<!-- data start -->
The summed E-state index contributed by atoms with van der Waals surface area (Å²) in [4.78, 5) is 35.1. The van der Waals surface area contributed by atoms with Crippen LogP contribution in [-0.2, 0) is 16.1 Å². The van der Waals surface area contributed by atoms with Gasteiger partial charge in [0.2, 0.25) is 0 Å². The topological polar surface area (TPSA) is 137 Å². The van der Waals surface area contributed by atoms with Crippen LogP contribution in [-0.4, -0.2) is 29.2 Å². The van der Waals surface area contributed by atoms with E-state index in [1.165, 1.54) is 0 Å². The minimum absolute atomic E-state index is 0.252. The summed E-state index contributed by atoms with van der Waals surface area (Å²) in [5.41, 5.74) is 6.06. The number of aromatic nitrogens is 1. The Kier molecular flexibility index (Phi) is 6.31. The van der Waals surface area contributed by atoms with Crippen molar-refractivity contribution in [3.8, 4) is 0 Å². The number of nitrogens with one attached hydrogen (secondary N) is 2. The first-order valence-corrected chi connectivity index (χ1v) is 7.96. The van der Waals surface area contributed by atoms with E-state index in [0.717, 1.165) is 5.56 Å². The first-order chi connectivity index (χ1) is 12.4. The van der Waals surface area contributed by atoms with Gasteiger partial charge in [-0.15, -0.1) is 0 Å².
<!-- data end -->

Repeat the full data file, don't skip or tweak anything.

The summed E-state index contributed by atoms with van der Waals surface area (Å²) in [4.78, 5) is 35.1. The van der Waals surface area contributed by atoms with Crippen LogP contribution in [-0.2, 0) is 16.1 Å². The van der Waals surface area contributed by atoms with Gasteiger partial charge in [0.2, 0.25) is 0 Å². The topological polar surface area (TPSA) is 137 Å². The van der Waals surface area contributed by atoms with Crippen LogP contribution in [-0.4, -0.2) is 29.2 Å². The van der Waals surface area contributed by atoms with E-state index in [1.165, 1.54) is 0 Å². The minimum absolute atomic E-state index is 0.252. The summed E-state index contributed by atoms with van der Waals surface area (Å²) in [5.41, 5.74) is 6.06. The number of aromatic nitrogens is 1. The Kier molecular flexibility index (Phi) is 6.31. The van der Waals surface area contributed by atoms with Crippen molar-refractivity contribution in [3.8, 4) is 0 Å². The number of nitrogens with one attached hydrogen (secondary N) is 2. The first-order valence-corrected chi connectivity index (χ1v) is 7.96. The van der Waals surface area contributed by atoms with E-state index in [0.717, 1.165) is 5.56 Å². The first-order chi connectivity index (χ1) is 12.4. The van der Waals surface area contributed by atoms with Gasteiger partial charge in [-0.15, -0.1) is 0 Å².